pulled the wraps off a new notebook officially today called the XPS 15z. This
machine is aimed right at the Apple MacBook Air and is going after the users wanting
high style and a very thin profile in their notebook. The 15z features GeForce graphics
and a slot-loading optical drive. An optical drive is something that some
machines give up in an effort to be thin.
The XPS 15z notebook starts at $999 and can be
ordered today. The notebook has Core i5 and Core i7 processors from the second
generation of the Core line available. The computer weighs in at 5.54 pounds
and is under an inch thick. Dell claims the 15z is the thinnest 15-inch PC on
the planet -- it has a resolution of 1366 x 768 standard with a 1920 x 1080
resolution screen as an option.
The notebook can be had with up to 8GB of RAM and uses the Intel HM67 chipset.
Two GPUs are offered on the 15z with the GeForce GT 525M with Optimus technology
and 1GB of RAM -- the same GPU is also offered with 2GB of RAM. Power comes
from an 8-cell 64WHr polymer battery.
The notebook has a 1.3MP HD resolution webcam with digital array mic for video
chat and recording. Wi-Fi 802.11 a/g/n is integrated along with Bluetooth 3.0
and Intel Wireless Display tech. The XPS 15z has HDMI 1.4, Mini DisplayPort, and
Ethernet ports. It has three USB 3.0 ports and an eSATA port. A 9-in-1 memory
card reader is integrated as well. The chiclet keyboard is backlit and spill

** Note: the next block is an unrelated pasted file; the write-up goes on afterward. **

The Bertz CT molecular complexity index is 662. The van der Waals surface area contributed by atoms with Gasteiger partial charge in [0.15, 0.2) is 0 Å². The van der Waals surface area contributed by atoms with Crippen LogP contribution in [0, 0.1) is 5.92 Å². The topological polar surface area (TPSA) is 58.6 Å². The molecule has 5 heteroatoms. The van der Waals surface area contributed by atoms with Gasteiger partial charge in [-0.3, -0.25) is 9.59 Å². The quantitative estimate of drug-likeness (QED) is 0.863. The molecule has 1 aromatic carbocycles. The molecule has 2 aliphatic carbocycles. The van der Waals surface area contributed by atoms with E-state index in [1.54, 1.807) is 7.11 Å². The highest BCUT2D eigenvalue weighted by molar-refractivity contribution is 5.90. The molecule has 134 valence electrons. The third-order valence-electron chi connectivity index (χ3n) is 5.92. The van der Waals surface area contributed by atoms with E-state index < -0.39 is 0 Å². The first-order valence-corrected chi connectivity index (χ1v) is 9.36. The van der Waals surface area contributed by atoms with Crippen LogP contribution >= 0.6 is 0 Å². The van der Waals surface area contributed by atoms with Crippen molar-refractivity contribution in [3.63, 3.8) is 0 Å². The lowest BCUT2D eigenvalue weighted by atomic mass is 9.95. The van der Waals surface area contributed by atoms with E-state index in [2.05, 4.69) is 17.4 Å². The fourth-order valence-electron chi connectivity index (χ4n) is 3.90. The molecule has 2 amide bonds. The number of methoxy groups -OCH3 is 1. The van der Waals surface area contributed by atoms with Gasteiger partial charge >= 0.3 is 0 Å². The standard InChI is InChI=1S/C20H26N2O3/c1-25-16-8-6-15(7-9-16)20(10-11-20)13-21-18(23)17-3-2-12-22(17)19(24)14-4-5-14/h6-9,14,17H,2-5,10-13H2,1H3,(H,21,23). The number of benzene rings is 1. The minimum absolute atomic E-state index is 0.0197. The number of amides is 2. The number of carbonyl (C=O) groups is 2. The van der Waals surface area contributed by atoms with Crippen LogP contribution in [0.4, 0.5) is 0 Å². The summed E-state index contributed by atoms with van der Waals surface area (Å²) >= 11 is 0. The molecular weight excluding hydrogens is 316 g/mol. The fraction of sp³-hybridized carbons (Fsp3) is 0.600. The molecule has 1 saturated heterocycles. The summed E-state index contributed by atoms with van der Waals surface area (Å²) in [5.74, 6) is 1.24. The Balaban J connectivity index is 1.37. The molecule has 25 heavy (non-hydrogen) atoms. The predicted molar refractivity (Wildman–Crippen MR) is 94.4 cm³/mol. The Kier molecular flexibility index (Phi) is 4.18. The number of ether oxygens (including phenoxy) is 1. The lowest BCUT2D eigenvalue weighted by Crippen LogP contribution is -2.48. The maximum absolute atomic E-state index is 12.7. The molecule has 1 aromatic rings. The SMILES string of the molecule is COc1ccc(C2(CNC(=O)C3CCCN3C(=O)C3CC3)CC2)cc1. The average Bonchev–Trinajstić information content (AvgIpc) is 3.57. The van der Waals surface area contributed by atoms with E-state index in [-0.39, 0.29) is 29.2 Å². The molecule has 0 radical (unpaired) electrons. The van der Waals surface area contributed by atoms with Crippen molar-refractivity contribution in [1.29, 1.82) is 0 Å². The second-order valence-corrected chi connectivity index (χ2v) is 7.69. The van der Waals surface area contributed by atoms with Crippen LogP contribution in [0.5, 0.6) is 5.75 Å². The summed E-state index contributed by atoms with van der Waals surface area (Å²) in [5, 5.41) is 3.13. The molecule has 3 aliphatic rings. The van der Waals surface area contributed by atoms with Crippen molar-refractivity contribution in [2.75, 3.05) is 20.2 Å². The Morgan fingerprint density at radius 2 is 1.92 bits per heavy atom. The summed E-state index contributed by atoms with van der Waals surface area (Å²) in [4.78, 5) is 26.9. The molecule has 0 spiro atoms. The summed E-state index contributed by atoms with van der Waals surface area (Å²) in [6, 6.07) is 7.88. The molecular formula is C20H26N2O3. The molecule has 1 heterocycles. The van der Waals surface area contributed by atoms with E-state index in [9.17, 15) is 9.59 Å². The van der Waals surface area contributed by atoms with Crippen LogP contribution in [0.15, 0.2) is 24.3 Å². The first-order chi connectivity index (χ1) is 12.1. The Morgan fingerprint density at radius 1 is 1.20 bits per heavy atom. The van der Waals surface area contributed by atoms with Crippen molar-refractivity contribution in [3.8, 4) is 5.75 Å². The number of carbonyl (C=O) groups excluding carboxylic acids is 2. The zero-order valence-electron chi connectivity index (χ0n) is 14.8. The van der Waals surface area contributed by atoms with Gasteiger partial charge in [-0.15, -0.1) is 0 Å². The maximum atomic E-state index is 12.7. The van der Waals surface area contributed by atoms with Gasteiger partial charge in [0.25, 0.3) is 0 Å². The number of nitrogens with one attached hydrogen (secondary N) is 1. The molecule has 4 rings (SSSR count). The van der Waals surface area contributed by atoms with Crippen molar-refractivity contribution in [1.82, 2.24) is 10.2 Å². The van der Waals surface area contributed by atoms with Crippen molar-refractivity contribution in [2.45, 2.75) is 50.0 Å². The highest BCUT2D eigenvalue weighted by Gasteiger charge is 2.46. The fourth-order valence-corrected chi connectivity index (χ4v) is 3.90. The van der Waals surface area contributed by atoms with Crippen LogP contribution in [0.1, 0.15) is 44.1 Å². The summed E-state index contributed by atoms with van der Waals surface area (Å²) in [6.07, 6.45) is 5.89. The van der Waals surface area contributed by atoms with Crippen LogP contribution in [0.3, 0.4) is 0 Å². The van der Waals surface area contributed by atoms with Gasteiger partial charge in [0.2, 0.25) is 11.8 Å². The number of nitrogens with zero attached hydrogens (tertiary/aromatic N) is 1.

resistant. The trackpad supports multi-touch with gestures.
dimensions of the notebook are 0.97" x 15.15" x 10.25".
Engadget got hands on the new XPS 15z for a review. The first thing Engadget reports
is that the 15z is actually a bit thicker than the 15-inch MacBook Pro
(remember Dell said thinnest PC). Engadget thinks the machine is decent enough and will win some
shoppers, but it's not a game changer and corners were cut to get the low
quote: But people would actually like an internal optical as well [...]
quote: we weren't able to get much more than three and a half hours of regular use out of our review unit. Turning to our standard battery drain test (where we loop a standard-definition video with the screen at roughly 65 percent brightness, and with WiFi on), we saw much the same thing -- 3 hours, 41 minutes of use from the sealed 8-cell, 2.6Ah battery.